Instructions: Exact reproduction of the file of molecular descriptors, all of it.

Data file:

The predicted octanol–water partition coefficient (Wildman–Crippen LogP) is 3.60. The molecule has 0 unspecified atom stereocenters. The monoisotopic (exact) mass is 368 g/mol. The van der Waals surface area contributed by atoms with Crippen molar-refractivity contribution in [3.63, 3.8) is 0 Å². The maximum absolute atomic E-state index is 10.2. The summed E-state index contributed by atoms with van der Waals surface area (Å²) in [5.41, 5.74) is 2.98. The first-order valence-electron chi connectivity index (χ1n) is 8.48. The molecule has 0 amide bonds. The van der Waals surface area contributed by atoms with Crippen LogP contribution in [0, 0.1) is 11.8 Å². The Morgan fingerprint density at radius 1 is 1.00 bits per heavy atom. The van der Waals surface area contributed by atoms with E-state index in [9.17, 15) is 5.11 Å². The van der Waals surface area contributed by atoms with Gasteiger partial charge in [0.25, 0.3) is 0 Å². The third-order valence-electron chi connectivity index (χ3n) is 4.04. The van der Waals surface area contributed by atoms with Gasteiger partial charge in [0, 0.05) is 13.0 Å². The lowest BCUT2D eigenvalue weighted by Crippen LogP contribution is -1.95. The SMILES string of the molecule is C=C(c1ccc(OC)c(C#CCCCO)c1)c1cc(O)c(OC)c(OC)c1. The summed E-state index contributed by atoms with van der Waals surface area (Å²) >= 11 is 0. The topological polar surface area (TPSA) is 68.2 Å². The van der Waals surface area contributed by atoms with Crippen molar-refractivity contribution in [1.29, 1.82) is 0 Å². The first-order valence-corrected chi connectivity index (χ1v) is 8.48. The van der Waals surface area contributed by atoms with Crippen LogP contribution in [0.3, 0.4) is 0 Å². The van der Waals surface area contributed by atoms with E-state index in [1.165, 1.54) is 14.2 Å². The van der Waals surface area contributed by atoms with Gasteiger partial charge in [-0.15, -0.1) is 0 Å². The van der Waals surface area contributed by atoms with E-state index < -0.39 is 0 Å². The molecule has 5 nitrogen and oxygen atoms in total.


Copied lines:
The predicted octanol–water partition coefficient (Wildman–Crippen LogP) is 3.60. The molecule has 0 unspecified atom stereocenters. The monoisotopic (exact) mass is 368 g/mol. The van der Waals surface area contributed by atoms with Crippen molar-refractivity contribution in [3.63, 3.8) is 0 Å². The maximum absolute atomic E-state index is 10.2. The summed E-state index contributed by atoms with van der Waals surface area (Å²) in [5.41, 5.74) is 2.98. The first-order valence-electron chi connectivity index (χ1n) is 8.48. The molecule has 0 amide bonds. The van der Waals surface area contributed by atoms with Crippen LogP contribution in [0, 0.1) is 11.8 Å². The Morgan fingerprint density at radius 1 is 1.00 bits per heavy atom. The van der Waals surface area contributed by atoms with E-state index in [9.17, 15) is 5.11 Å². The van der Waals surface area contributed by atoms with Gasteiger partial charge in [0.25, 0.3) is 0 Å². The third-order valence-electron chi connectivity index (χ3n) is 4.04. The van der Waals surface area contributed by atoms with Gasteiger partial charge in [0, 0.05) is 13.0 Å². The lowest BCUT2D eigenvalue weighted by Crippen LogP contribution is -1.95. The SMILES string of the molecule is C=C(c1ccc(OC)c(C#CCCCO)c1)c1cc(O)c(OC)c(OC)c1. The summed E-state index contributed by atoms with van der Waals surface area (Å²) >= 11 is 0. The topological polar surface area (TPSA) is 68.2 Å². The van der Waals surface area contributed by atoms with Crippen molar-refractivity contribution in [1.29, 1.82) is 0 Å². The first-order valence-corrected chi connectivity index (χ1v) is 8.48. The van der Waals surface area contributed by atoms with Crippen LogP contribution in [0.3, 0.4) is 0 Å². The van der Waals surface area contributed by atoms with E-state index in [1.165, 1.54) is 14.2 Å². The van der Waals surface area contributed by atoms with Gasteiger partial charge in [-0.15, -0.1) is 0 Å². The van der Waals surface area contributed by atoms with E-state index < -0.39 is 0 Å². The molecule has 5 nitrogen and oxygen atoms in total.